Four different players have appeared at shortstop for the Cardinals in the six games they have played so far this week.
Paul DeJong, the first, played the position last Sunday and then got sent to Memphis after going nothing for three that day and pretty much 0 for the season.
Utilityman Brendan Donovan, hitting well and making all the plays he needed to make and a couple of others, took the next four turns at shortstop, relieved for an inning by Kramer Robertson, who made a throwing error and then also was sent to Memphis after the game, not that he wasn’t going back anyway.
Edmundo Sosa, just up from a rehab option at Springfield, ran a long way to catch a popup Saturday when third baseman Donovan lost it in the sun with a runner at first base in the third. And, in the eighth, Sosa snatched a foul fly from behind left fielder Corey Dickerson somehow without bowling over the flyhawk. “I guess we were both smooth, right there,” said Dickerson.
Sosa also legged out an infield hit to ignite a two-run seventh inning that helped put away a 4-0 Cardinals win over the San Francisco Giants.
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The shortstop in waiting still might be Tommy Edman. But in the first couple of innings Saturday, the Gold Glove second baseman put on a clinic as to why he might be served best where he is.
With a runner at first and two out in the first, Edman, already playing on the outfield grass for Mike Yastrzemski, dived to his left for a smash, righted himself and threw out Yastrzemski to end the inning. “That,” said first baseman Paul Goldschmidt, “was a great play.”
To start the next inning, Edman flashed to his left for a leaping grab of Evan Longoria’s liner.
Noting especially the first play, catcher Yadier Molina said, “I think that’s the game, right there. Tommy’s a great player. He’s a great defender and I’m glad we have him on our team. ”
Manager Oliver Marmol said, “We get used to that, but the reality is those are two legit plays.”
Edman admitted, “I love making those kind of web gems. Fortunately, we get a lot of those with our pitching staff keeping the ball on the infield. ”
The degree of difficulty probably favored the first play.
“The second one – I just had to catch it,” Edman said. “The first one, I had to spin around, get up and throw it. But those are the kind of plays I expect to make, though. ”
He wasn’t too bad at either. After going three for his previous 27, Edman, almost going to one knee in his swing, launched his fourth homer of the season into the Cardinals’ bullpen with two out in the fifth inning, giving the offensively challenged Cardinals a 10-game streak in which they had hit at least one homer.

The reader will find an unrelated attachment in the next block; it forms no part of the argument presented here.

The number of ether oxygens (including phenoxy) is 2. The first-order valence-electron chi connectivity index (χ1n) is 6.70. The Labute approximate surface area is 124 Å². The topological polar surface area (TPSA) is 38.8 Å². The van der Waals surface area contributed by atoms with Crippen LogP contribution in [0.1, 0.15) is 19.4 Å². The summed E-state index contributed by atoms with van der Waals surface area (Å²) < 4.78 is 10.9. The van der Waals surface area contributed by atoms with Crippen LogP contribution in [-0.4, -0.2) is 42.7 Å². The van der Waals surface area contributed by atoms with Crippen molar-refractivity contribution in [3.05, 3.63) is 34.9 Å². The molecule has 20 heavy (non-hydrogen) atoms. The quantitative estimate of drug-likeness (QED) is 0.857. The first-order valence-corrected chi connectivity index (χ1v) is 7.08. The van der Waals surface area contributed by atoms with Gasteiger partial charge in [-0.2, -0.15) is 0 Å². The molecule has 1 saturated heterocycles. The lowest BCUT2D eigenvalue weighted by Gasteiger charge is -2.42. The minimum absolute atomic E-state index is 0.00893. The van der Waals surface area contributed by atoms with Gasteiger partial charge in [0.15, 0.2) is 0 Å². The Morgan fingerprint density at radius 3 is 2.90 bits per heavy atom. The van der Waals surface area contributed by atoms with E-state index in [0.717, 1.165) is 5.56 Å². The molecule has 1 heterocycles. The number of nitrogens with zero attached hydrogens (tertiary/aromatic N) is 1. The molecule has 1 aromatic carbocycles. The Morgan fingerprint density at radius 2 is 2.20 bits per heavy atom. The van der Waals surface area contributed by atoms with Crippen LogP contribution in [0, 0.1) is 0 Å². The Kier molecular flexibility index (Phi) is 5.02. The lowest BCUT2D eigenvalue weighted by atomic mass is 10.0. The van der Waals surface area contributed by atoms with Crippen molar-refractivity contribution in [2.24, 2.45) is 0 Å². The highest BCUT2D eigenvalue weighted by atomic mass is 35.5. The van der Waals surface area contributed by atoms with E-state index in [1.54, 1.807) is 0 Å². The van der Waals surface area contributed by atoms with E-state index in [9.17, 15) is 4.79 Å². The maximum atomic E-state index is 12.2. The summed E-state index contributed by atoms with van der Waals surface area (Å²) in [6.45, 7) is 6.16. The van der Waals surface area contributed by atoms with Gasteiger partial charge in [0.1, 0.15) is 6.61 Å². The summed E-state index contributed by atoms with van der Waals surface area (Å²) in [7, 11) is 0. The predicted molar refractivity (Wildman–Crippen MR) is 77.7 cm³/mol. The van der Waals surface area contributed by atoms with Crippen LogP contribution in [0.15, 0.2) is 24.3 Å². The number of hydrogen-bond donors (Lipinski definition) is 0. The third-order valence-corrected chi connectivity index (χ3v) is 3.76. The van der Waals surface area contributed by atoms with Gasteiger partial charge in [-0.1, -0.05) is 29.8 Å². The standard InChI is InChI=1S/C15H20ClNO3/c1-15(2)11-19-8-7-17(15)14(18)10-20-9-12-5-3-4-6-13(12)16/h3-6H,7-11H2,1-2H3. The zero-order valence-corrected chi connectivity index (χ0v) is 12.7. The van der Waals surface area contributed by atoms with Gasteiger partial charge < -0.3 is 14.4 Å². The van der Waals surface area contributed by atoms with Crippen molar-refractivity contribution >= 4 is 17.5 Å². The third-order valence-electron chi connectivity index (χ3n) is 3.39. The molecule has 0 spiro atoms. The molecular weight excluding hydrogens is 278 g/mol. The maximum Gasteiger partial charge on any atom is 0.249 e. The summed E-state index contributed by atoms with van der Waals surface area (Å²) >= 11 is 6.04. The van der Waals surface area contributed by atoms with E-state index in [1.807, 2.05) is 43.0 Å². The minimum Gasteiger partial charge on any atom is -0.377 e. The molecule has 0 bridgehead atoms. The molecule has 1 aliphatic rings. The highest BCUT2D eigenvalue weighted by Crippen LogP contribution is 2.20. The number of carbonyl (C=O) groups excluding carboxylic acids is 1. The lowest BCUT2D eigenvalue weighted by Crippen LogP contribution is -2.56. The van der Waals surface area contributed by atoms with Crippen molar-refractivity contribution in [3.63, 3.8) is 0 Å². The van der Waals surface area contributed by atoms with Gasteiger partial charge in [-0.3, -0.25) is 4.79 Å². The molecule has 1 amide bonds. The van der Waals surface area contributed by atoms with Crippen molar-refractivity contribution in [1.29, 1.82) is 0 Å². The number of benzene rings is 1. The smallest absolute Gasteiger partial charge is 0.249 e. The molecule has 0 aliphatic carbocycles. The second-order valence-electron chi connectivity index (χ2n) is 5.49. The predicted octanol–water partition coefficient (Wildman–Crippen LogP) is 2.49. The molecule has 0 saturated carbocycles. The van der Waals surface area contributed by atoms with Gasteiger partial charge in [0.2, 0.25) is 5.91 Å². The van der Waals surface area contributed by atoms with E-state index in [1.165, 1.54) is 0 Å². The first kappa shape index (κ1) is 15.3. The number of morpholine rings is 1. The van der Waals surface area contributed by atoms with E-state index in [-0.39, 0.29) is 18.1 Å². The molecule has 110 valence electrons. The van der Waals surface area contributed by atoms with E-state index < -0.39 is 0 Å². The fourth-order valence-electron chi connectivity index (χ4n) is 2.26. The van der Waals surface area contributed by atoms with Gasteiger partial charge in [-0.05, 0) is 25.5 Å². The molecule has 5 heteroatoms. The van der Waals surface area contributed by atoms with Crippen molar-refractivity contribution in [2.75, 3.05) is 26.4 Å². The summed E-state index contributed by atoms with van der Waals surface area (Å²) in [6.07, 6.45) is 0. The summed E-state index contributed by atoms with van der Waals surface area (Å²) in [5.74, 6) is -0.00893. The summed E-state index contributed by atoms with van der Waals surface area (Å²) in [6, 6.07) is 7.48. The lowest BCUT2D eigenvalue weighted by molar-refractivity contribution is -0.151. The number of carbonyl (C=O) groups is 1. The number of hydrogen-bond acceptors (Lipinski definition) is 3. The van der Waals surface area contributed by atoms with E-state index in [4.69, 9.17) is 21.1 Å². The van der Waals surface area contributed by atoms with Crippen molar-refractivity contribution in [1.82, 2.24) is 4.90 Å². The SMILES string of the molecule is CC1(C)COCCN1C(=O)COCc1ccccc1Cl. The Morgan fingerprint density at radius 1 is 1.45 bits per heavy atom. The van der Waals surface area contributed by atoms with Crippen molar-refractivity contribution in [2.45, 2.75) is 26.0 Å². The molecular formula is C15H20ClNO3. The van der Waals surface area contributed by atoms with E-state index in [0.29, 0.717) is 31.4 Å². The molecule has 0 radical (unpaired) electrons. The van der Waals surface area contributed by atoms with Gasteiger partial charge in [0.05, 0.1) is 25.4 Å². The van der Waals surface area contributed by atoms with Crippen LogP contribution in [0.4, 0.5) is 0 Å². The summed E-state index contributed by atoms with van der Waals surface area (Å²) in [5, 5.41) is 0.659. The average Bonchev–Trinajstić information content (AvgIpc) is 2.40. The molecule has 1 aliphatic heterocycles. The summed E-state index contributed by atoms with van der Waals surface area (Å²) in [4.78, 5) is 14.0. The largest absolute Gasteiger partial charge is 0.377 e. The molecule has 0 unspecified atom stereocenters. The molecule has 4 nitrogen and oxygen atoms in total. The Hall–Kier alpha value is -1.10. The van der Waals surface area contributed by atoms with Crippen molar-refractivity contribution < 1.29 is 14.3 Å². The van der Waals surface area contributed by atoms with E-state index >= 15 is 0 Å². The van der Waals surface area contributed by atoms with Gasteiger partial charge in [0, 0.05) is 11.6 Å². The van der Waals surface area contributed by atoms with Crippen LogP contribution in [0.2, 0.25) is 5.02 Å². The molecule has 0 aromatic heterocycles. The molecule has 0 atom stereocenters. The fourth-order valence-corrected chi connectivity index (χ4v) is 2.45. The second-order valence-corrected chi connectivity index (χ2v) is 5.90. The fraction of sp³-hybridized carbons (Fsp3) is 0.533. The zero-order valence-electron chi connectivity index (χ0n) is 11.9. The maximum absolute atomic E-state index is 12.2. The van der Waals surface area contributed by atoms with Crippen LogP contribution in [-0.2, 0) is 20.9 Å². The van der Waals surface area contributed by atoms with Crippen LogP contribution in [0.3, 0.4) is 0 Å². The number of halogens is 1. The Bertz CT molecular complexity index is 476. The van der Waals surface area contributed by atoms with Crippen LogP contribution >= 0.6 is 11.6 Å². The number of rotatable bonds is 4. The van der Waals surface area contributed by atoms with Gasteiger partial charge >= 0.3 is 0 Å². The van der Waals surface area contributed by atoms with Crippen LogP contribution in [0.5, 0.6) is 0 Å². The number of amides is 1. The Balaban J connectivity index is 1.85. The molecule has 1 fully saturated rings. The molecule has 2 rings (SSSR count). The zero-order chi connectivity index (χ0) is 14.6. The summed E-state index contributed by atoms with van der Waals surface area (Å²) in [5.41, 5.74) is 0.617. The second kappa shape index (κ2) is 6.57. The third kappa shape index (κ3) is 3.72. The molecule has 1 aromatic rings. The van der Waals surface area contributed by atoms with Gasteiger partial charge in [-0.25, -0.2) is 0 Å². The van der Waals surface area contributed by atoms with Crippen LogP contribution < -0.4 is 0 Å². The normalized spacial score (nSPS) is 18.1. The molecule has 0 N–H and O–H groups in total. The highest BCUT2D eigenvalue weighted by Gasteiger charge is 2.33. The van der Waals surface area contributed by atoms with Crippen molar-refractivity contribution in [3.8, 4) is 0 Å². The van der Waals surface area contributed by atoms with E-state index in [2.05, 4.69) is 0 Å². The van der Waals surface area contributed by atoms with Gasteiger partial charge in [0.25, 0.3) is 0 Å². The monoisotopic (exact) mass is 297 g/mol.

It was the switch-hitting Edman’s third homer left-handed, which historically has been his weaker side.
“Not a bad pitch,” said Edman of the Jakob Junis slider. “I was able to get to it.”
This year, he is still hitting .253 lefthanded, as opposed to .360 in 25 at-bats right-handed.
But Edman’s work in the cages this spring when he barely hit anything from either side (.083) has paid off in the fact he has two doubles, a triple and the three homers batting left-handed.
Marmol said he enjoyed seeing Edman pull the ball in the air and take some pitchers over the wall in the process
“He’s using the whole field,” Marmol said. “We’re seeing a complete ‘Eddie’ right now and to his credit, that’s a lot of hard work.”
Edman said he hadn’t been concerned when his average dipped lately. “I felt like I was taking good at-bats,” he said. “I thought I was hitting the ball hard, hitting the ball well. It was just one of those stretches when I wasn’t getting anything to fall and, hopefully, they’ll start to fall. ”
In the meantime, on this day of launch angles and exit velocities, Edman has a .372 on-base percentage and is on pace for 40 stolen bases. He has eight through one-fifth of the season after swiping 30, second in the league last season.
Now … could he have made those types of defensive plays while at shortstop?
“I think Tommy can play anywhere he wants to,” Molina said. “He is a great athlete. He would be a great third baseman. He would be a great shortstop. He would be a great outfielder.
“But,” said Molina, smiling, “I don’t know about catching.”
To this, Goldschmidt said, “I don’t know. Tommy would find a way. He’ll find a way to help us win, wherever he is. ”
Perhaps in a few weeks we’ll find out, but neither Edman nor his teammates seem concerned about it.
Molina smiled again. “I’m not the manager,” he said.